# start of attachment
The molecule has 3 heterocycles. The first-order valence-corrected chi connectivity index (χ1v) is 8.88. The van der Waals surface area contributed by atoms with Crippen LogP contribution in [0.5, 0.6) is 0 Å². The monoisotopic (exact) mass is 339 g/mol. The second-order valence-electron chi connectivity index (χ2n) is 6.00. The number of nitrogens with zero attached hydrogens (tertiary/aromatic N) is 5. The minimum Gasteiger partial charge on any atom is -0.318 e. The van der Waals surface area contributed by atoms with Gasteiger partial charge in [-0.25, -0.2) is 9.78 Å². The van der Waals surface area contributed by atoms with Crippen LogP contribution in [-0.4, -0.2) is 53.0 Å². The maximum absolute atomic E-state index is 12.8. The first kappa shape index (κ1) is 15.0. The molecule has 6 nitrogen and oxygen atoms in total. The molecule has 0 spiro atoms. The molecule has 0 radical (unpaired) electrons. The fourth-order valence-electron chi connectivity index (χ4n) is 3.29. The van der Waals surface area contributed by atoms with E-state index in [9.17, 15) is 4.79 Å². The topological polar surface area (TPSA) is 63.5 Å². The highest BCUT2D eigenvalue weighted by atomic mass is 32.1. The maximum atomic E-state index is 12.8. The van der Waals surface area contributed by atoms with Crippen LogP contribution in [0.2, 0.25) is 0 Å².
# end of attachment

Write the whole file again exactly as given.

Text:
The molecule has 3 heterocycles. The first-order valence-corrected chi connectivity index (χ1v) is 8.88. The van der Waals surface area contributed by atoms with Crippen LogP contribution in [0.5, 0.6) is 0 Å². The monoisotopic (exact) mass is 339 g/mol. The second-order valence-electron chi connectivity index (χ2n) is 6.00. The number of nitrogens with zero attached hydrogens (tertiary/aromatic N) is 5. The minimum Gasteiger partial charge on any atom is -0.318 e. The van der Waals surface area contributed by atoms with Gasteiger partial charge in [-0.25, -0.2) is 9.78 Å². The van der Waals surface area contributed by atoms with Crippen LogP contribution in [-0.4, -0.2) is 53.0 Å². The maximum absolute atomic E-state index is 12.8. The first kappa shape index (κ1) is 15.0. The molecule has 6 nitrogen and oxygen atoms in total. The molecule has 0 spiro atoms. The molecule has 0 radical (unpaired) electrons. The fourth-order valence-electron chi connectivity index (χ4n) is 3.29. The van der Waals surface area contributed by atoms with E-state index in [9.17, 15) is 4.79 Å². The topological polar surface area (TPSA) is 63.5 Å². The highest BCUT2D eigenvalue weighted by atomic mass is 32.1. The maximum atomic E-state index is 12.8. The van der Waals surface area contributed by atoms with Crippen LogP contribution in [0.2, 0.25) is 0 Å².